Facts always make the case, and in a particular case across the state in Kansas City, the facts, when applied to the law, found the owners of a construction company liable to a building owner not only for the full contract amount but also for punitive damages. The question is: What can I do to avoid the same outcome when the case involves suing corporation owners and piercing the corporate veil?
In John Knox Village v. Fortis Construction Company, et al., the defendant, Fortis Construction Company, LLC, agreed to provide construction and general contracting services on a particular project, the PACU Project, at plaintiff’s retirement living facility. Upon entering into the contract, the defendant represented and warranted that anytime it would submit a payment application for payment to plaintiff, all work for which payment was requested would be free and clear of all liens, claims and encumbrances. Further, defendant represented that it would pay subcontractors in a timely manner after receiving payment for work on the particular project.
While the PACU Project was underway, plaintiff contracted with a company related to Fortis Construction, Triad Construction Company, Inc., to contract and again provide general contracting services on what was referred to as the Hospice Project at plaintiff’s retirement community. Contract terms were the same as provided under the Fortis Construction agreement, along with the provision that neither the plaintiff nor its architect would have any responsibility for payments to subcontractors. Moreover, plaintiff considered such terms material to the contract and relied upon those terms, and, perhaps most telling, the defendants agreed during the litigation that such terms were material, that plaintiff had the right to rely upon them and in fact did rely upon them.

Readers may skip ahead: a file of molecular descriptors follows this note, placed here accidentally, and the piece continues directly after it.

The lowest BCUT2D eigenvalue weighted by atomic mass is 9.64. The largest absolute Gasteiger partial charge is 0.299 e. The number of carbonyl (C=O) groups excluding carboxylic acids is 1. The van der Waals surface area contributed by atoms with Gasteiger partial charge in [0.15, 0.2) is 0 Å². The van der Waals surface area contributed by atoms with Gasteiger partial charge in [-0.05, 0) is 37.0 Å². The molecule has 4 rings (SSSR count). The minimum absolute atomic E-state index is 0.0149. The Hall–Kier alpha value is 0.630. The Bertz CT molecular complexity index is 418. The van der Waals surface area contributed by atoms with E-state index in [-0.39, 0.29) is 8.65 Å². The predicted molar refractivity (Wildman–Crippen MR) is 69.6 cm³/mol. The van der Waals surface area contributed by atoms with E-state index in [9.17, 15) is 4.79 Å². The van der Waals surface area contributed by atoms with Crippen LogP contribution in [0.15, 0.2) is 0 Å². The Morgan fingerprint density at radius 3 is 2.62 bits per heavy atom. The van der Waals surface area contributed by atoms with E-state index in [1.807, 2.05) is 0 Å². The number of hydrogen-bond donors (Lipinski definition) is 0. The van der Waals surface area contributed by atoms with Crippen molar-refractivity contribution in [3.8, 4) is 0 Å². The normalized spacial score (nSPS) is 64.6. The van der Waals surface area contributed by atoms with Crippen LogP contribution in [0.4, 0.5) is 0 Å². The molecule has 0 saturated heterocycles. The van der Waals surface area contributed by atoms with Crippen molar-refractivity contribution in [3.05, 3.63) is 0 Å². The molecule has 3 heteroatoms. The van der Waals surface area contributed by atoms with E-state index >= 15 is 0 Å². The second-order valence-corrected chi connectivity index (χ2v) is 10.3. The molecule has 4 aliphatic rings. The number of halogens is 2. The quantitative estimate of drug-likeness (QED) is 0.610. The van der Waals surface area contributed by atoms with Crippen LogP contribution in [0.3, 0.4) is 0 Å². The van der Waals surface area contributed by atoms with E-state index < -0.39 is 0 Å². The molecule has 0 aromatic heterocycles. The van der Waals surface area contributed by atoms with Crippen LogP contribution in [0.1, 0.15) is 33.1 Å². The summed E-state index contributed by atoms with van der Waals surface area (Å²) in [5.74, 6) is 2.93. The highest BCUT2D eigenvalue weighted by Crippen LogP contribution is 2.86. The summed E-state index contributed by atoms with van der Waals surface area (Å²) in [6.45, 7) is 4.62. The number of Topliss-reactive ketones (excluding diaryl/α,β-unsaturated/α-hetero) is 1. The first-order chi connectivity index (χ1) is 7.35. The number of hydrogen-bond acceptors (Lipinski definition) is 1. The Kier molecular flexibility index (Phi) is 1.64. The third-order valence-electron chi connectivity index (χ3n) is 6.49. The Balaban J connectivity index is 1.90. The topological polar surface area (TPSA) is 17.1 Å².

Plaintiff subsequently discovered that neither Fortis Construction nor Triad Construction had paid its subcontractors, notwithstanding that both companies had represented and warranted in its respective payment applications to plaintiff that its subcontractors had been paid from the proceeds of any prior payments made by plaintiff to the respective general contractor, and would be paid from the proceeds of the payment application then being submitted. At Triad Construction’s request, its checks were to be made jointly payable with Fortis Construction, a request to which plaintiff agreed. Although demand was made by plaintiff to both construction companies to pay its subcontractors, no such payments were in fact made. Plaintiff then negotiated settlements with the subcontractors, ranging from 70 percent to 100 percent of the amounts so claimed. During this same period one of the defendants, Triad Construction Company, filed for liquidation under the Bankruptcy Act.
John Knox Village then filed suit against Fortis Construction and the individual owners of Triad Construction Company, notwithstanding that it had filed for bankruptcy protection. The counts filed against Fortis and the Triad owners alleged fraudulent misrepresentation, fraudulent conveyance and civil conspiracy in relation with the Hospice Project.